Guest article

Brewery sanitation: 5 tips for brewers looking to clean up their act

By Adam Serfas, president, R.S. Quality Products

- Last updated on GMT

Pic: iStock
Pic: iStock

Related tags Hygiene Brewers

You’ve heard it before: the alcohol in the beer kills any germs. For a while now, this notion has been treated as being more or less adequate safeguarding for brewers as far as food & beverage safety inspectors were concerned. But, the times they are a-changing, writes Adam Serfas, owner and president of R.S. Quality Products.  

In the US in particular, sweeping legislation under the Food Safety Modernization Act​ is tightening up standards and warning of potential noncompliance penalties for food and beverage producers and processors beginning this year – and brewers, this includes you.

To keep up to code and on the good side of your food safety inspector, follow these 5 tips for brewery sanitization.

1. Keep your chemicals away from your product and​ away from each other.  

Color code your cleaning tools. Use one color for tools that come in contact with cleaning chemicals and one color for tools that touch areas that come in contact with product.  

Color code by chemical type. Use one color for caustics & acids and one color for sanitizing chemicals.

2. Ensure your cleaning tools keep to themselves.

Adam Serfas
Adam Serfas

Use high quality cleaning brushes and brooms that will not leave behind bristles that could find their way into the product. Alcohol may kill off bacteria in some concentrations, but it is unlikely to dissolve a brush bristle.

3. Make sure you have enough cleaning tools on hand.

Don’t cut corners in your purchasing budget when it comes to cleaning tools and ensuring you have enough to go around. Simply put, when you have enough tools for every cleaning job, tools are more likely to be used for their designated purpose - ensuring the best, safest cleaning process.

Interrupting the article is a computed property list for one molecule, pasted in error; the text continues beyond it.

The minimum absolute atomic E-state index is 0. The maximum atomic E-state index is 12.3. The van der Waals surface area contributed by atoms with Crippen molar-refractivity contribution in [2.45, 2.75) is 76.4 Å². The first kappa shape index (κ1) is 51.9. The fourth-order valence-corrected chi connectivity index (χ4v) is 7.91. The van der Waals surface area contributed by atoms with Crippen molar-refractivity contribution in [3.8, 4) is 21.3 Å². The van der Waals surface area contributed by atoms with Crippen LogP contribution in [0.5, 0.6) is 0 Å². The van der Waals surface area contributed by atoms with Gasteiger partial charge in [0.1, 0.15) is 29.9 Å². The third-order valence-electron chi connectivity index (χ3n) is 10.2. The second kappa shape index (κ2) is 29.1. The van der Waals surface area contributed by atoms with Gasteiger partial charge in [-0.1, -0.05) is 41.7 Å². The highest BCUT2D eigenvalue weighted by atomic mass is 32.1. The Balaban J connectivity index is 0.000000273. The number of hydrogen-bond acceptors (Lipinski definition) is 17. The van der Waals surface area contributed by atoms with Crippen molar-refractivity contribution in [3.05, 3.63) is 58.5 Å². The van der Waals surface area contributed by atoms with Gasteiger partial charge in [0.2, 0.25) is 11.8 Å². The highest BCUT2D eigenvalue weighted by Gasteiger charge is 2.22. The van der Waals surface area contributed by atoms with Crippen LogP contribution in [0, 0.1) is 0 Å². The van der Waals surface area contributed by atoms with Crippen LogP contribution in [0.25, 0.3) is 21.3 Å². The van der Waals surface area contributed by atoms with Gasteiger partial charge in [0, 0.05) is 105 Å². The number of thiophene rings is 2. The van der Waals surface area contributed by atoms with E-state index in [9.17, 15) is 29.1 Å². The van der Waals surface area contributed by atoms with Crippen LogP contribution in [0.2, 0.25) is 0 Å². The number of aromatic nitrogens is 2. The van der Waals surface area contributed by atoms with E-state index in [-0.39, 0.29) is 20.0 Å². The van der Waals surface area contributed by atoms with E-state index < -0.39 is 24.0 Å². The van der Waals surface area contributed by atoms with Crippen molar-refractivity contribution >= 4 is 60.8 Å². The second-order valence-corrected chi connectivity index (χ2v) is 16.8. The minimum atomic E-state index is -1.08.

4. Glass in your facility? Up your cleaning standards.

Facilities that bottle beers have the occasional shattering glass bottle. Color code to be sure brooms & brushes you use to clean up glass don’t come in contact with anything else - especially your expensive tanks.

5. Set a calendar reminder for every 6 months to reevaluate your cleaning methods.

Continually reevaluate your cleaning methods and your success. Aim for every six months and involve all levels of employees in the discussion. This is vital, as missed insight can potentially lead to costly fixes down the line.

Adam Serfas is the owner and President of R. S. Quality Products​. The company specializes in sanitary, coded-coded cleaning tools, manufacturing stainless steel, aluminum and fiberglass handles in ten colors. R.S. Quality Products also serves as a distributor for several manufacturers of premium color-coded tools. The company’s customers are mostly food processors and breweries, and it works with these businesses to set up color-coding programs.

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